Mat 22:23 The same day came to him the Sadducees, which say that there is no resurrection, and asked him,
Mat 22:24 Saying, Master, Moses said, If a man die, having no children, his brother shall marry his wife, and raise up seed unto his brother.
Mat 22:25 Now there were with us seven brethren: and the first, when he had married a wife, deceased, and, having no issue, left his wife unto his brother:
Mat 22:26 Likewise the second also, and the third, unto the seventh.
Mat 22:27 And last of all the woman died also.
Mat 22:28 Therefore in the resurrection whose wife shall she be of the seven? for they all had her.

Christ’s crisp and clear logic in answer to these men who claimed to believe the scriptures, yet refused to believe in a resurrection, was stunning to these Sadducees, and it is stunning to this very day to all who profess to believe the scriptures, but who also believe that angels can marry humans:

Mat 22:29 Jesus answered and said unto them, Ye do err, not knowing the scriptures, nor the power of God.
Mat 22:30 For in the resurrection they neither marry, nor are given in marriage, but are as the angels of God in heaven.

But Christ’s answer is centered around “the reason for the hope that is in us”.

Mat 22:31 But as touching the resurrection of the dead, have ye not read that which was spoken unto you by God, saying,
Mat 22:32 I am the God of Abraham, and the God of Isaac, and the God of Jacob? God is not the God of the dead, but of the living.

The scriptures are clear that “the dead know not anything, and that without a resurrection, those who are asleep in Christ are perished”.

Ecc 9:5 For the living know that they shall die: but the dead know not any thing, neither have they any more a reward; for the memory of them is forgotten.
1Co 15:16 For if the dead rise not, then is not Christ raised:
1Co 15:17 And if Christ be not raised, your faith [ is] vain; ye are yet in your sins.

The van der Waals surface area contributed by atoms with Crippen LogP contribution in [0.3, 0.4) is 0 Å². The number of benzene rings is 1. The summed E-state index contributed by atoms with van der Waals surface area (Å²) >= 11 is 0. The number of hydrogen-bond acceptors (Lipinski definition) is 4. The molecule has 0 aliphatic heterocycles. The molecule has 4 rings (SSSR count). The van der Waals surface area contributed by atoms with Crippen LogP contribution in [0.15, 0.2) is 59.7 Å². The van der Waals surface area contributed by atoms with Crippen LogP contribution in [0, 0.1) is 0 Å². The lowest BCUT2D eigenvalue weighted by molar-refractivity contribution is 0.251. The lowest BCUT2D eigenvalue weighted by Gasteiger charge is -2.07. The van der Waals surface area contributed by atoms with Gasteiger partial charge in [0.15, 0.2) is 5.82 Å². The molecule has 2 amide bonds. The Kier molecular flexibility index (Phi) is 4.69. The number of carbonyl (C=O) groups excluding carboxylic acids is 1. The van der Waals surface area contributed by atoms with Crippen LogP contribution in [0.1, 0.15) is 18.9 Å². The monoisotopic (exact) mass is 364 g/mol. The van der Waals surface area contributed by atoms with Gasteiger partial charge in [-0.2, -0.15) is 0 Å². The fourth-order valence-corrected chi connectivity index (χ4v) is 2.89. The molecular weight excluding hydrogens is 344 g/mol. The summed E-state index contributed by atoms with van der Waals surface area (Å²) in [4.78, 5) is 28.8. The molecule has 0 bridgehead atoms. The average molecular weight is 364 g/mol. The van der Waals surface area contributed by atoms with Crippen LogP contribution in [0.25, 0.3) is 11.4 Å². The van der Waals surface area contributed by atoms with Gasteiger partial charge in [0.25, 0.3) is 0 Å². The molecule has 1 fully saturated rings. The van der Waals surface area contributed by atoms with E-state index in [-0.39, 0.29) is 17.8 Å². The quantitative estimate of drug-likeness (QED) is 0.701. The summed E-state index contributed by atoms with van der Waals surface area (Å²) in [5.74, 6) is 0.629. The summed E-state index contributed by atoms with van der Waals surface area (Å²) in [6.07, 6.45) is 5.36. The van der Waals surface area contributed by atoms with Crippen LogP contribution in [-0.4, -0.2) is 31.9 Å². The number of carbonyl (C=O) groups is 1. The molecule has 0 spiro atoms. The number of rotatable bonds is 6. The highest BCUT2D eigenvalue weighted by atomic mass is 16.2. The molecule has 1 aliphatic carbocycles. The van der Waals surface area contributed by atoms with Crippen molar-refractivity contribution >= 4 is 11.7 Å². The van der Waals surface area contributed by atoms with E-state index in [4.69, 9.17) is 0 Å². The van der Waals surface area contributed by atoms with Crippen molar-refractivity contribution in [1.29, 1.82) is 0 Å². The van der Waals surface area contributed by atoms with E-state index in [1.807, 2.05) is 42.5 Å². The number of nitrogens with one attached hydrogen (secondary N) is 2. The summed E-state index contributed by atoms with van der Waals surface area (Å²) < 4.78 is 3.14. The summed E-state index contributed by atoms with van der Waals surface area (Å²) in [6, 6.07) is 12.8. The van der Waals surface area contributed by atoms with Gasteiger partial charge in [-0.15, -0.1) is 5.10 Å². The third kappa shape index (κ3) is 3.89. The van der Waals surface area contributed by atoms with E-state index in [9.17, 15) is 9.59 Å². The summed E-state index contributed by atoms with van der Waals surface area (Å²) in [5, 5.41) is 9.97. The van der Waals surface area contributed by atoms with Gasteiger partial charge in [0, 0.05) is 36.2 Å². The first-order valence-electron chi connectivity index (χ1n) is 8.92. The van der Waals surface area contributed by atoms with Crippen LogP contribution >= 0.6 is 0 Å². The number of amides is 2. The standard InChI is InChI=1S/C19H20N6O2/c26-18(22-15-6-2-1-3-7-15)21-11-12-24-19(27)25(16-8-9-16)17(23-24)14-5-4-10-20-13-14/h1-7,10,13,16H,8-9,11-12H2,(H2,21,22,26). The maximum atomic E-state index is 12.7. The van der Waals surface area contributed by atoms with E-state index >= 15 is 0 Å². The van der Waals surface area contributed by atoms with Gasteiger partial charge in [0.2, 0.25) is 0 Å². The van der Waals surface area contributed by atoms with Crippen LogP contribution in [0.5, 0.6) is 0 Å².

1Co 15:18 Then they also which are fallen asleep in Christ are perished.

So what did Christ mean when He said?:

Mat 22:32 I am the God of Abraham, and the God of Isaac, and the God of Jacob? God is not the God of the dead, but of the living.

Is Christ denying that we need to hope for a resurrection? Is Christ teaching that Abraham, Issac and Jacob have immortal souls, and are at this moment in heaven? Absolutely not! The resurrection to abundant life is “from among the dead”, and it is this resurrection of Abraham, Isaac, Jacob and all who have died, which is the reason for the hope that is within us, and it is “as touching the resurrection of the dead” that Christ made the statement that “God is not the God of the dead but of the living”. That “blessed and holy first resurrection” (Rev 20:6) is the hope of our calling.

Php 3:11 if somehow I should be attaining to the resurrection that is out from among the dead.

Here is how Luke words Christ’s answer to the Sadducees who did not believe in a resurrection. This verse demonstrates that life in a resurrected Christ is the hope of all men.

Luk 20:38 For he is not a God of the dead, but of the living: for all live unto him.

That is why Paul tells us that “without a resurrection, they that are asleep in Christ are perished”, and still Christ can affirm “The damsel is not dead, but sleepeth… Lazarus is asleep…” It is because “all live unto Him” and from God’s perspective, all who are dead are simply asleep, including but not limited to, “Abraham, Isaac and Jacob”.
So the ultimate reason for the hope which is in us is the promise of a life free from sin through a resurrection from among the dead, at the time of an event which in scripture is called “the redemption of the purchased possession”, which is also known as the “blessed and holy… first resurrection”.

Rev 20:6 Blessed and holy is he that hath part in the first resurrection: on such the second death hath no power, but they shall be priests of God and of Christ, and shall reign with him a thousand years.